Geeta Mehta is pictured in the hospital critical care unit.

In 2018, women make up more than half of medical students. Despite this tremendous progress, women in academic medicine are underrepresented in influential scholarly activities and leadership roles. Dr. Sangeeta Mehta, a Critical Care Physician at Mount Sinai Hospital, is a researcher in gender disparity in critical care medicine, and an advocate for diversity and equity.

In a paper that she led, published in the American Journal of Respiratory and Critical Care Medicine in 2017, Sangeeta and her co-authors discuss the lack of diversity – gender and otherwise – on panels assembled to develop clinical practice guidelines in critical care medicine. These guidelines inform and shape clinical care of critically ill patients around the world. The authors make the case that panel member diversity is key for globally relevant guidelines.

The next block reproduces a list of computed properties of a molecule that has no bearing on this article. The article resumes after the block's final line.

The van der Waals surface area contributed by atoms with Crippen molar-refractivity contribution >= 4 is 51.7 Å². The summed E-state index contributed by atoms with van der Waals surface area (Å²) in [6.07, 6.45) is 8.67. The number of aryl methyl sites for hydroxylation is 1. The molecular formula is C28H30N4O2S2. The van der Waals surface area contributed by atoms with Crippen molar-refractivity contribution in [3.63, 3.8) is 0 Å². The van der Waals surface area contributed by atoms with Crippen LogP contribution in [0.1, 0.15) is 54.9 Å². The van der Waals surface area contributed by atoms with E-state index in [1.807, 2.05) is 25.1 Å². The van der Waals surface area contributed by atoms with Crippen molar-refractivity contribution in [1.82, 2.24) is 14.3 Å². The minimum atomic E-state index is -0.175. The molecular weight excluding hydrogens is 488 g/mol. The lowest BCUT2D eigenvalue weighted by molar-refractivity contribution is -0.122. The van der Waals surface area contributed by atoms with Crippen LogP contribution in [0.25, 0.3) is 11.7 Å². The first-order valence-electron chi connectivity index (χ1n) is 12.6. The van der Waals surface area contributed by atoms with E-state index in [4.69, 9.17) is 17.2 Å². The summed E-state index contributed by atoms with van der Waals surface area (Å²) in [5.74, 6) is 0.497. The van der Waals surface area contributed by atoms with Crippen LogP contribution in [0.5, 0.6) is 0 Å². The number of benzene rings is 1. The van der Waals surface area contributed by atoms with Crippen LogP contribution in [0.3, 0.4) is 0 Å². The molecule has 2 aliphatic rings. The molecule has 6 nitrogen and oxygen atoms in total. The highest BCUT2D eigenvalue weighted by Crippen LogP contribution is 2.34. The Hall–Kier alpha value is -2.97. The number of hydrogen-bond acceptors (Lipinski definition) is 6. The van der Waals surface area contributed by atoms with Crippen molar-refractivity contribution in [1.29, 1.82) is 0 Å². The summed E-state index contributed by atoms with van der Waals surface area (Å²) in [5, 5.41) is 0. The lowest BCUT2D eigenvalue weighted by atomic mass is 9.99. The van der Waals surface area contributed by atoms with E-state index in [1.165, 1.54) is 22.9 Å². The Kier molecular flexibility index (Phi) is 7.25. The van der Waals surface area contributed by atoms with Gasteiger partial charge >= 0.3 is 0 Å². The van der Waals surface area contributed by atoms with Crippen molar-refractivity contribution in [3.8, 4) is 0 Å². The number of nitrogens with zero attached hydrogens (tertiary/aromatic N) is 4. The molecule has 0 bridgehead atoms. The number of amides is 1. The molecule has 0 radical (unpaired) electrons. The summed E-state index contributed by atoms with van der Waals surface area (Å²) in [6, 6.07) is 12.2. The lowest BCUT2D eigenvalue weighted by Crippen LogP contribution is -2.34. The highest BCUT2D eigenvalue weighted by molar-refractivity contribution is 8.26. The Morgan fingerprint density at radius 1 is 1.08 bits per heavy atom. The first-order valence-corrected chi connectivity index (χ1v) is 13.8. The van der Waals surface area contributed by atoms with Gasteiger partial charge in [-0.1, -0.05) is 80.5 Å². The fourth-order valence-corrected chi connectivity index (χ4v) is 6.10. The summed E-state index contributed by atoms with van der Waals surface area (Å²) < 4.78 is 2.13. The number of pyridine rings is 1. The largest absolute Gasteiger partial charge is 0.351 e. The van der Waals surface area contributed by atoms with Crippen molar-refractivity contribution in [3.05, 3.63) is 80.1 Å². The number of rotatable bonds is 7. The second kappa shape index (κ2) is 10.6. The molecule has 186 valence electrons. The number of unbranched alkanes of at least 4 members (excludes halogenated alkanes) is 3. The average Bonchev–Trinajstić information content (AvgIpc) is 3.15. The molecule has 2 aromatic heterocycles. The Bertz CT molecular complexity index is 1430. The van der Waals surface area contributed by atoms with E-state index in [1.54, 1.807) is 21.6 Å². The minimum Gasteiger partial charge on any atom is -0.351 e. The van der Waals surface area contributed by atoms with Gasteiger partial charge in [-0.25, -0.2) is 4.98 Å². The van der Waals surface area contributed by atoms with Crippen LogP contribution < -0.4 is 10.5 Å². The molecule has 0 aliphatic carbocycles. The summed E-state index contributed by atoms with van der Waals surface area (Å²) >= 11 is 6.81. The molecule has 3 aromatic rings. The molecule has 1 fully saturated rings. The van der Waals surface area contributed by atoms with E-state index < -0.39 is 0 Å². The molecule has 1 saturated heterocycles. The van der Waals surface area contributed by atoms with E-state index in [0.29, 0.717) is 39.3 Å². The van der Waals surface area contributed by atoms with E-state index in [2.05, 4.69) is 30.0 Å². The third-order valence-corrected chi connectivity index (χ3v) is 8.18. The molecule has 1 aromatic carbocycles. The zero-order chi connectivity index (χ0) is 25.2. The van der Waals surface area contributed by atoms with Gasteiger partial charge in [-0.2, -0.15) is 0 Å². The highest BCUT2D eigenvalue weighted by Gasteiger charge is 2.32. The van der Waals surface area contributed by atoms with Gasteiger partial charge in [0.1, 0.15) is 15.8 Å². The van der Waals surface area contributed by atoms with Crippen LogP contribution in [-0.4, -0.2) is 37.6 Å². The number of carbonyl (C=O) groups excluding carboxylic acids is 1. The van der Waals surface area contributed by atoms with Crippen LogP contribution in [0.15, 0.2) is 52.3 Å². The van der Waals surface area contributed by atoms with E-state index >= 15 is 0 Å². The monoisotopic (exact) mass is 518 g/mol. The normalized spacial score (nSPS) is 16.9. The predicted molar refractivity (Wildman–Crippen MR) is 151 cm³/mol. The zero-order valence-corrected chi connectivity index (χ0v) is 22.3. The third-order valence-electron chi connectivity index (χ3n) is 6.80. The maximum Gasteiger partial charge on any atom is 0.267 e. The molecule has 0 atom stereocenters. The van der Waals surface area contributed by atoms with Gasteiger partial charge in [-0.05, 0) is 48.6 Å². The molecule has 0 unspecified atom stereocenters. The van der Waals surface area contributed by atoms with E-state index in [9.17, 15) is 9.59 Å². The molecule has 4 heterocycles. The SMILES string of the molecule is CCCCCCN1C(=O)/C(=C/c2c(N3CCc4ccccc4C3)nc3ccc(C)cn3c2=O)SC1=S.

The authors note that although the exclusion of women is not necessarily intentional, organizations and individuals need to be proactive and deliberate in promoting gender parity and diversity. “Gender disparity is complex and ingrained—if not encoded—in many spheres of life, in many parts of the world. We must mainstream gender parity and model all forms of diversity,” they write. The authors propose five constructive steps that organizations and individuals can take to promote diversity and gender parity in critical care medicine, including developing diversity policies and training.
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